– Lori Jump (Sault Ste. Marie Chippewa), Assistant Director of the StrongHearts Native Helpline

What teen dating violence looks like in abusive relationships, including harassment through cell phones and texting.

“Teen dating violence is relationship abuse that takes place between teens and young adults. It can include physical abuse, such as slapping, kicking, strangling or punching. It can also include emotional abuse, such as name-calling or using slurs like ‘dirty squaw’ or hurtful stereotypes like ‘you drunk Native’ to put you down. Emotional abuse might also look like being isolated from family or friends or when your boyfriend or girlfriend makes all of the decisions in the relationship. An abuser might criticize or punish you for your cultural traditions or beliefs, tell you that you’re ‘not Native enough,’ or misrepresent your cultural beliefs to make you do something you don’t want to do. Sexual abuse as a form of dating violence is another big issue. An abusive partner might demand sexually explicit photos or videos from you, or pressure or force you to have sex against your will. Anytime a dating partner forces you into sexual activity without your consent, that is sexual assault, and that’s never okay.”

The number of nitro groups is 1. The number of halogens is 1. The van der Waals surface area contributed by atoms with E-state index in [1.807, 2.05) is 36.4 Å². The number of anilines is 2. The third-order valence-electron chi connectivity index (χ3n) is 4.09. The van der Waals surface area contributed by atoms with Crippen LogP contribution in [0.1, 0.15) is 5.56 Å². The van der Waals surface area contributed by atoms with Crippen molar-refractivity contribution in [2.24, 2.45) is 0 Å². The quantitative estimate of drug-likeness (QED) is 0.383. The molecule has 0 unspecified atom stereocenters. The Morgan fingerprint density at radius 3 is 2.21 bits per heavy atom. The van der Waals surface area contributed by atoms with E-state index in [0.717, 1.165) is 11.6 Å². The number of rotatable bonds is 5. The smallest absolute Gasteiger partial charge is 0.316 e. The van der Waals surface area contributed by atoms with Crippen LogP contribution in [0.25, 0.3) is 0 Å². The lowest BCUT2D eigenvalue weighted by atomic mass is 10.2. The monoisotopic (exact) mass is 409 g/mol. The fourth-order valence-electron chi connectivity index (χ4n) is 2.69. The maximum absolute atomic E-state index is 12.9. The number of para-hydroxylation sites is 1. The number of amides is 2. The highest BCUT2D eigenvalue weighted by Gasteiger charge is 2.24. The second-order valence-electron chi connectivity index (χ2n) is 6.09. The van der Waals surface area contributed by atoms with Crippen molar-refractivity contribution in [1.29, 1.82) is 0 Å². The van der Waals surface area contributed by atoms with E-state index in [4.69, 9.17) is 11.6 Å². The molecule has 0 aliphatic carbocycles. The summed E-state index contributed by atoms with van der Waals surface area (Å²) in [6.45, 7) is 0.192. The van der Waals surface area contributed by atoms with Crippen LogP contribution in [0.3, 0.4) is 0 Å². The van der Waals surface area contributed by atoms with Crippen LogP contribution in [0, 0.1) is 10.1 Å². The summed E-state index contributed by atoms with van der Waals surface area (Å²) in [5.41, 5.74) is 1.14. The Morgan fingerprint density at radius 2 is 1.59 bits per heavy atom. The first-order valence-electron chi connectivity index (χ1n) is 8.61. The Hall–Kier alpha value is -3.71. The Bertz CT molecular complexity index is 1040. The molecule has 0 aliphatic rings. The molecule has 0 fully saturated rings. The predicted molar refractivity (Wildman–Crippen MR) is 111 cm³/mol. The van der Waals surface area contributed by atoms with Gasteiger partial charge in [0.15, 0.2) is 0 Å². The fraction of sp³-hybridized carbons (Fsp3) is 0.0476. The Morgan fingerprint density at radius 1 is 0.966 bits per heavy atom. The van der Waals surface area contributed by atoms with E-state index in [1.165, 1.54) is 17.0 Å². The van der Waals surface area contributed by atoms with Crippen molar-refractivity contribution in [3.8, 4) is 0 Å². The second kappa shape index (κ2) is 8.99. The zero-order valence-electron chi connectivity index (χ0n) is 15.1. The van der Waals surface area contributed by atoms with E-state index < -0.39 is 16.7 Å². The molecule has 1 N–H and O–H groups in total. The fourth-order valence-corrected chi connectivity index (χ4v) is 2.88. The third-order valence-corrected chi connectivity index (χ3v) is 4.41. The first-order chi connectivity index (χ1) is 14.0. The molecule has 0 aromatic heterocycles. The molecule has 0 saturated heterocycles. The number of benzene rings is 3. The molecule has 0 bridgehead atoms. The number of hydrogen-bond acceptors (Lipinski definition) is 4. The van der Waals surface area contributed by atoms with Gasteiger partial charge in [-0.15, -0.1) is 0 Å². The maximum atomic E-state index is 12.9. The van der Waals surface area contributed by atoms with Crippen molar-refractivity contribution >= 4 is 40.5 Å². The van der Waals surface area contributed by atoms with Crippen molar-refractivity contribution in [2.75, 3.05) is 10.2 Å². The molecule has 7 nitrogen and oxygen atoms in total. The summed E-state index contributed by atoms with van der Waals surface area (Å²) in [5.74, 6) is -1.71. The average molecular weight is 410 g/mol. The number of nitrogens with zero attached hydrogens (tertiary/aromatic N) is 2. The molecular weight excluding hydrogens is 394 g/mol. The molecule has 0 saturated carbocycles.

– Mallory Black (Diné), Communications Manager of the StrongHearts Native Helpline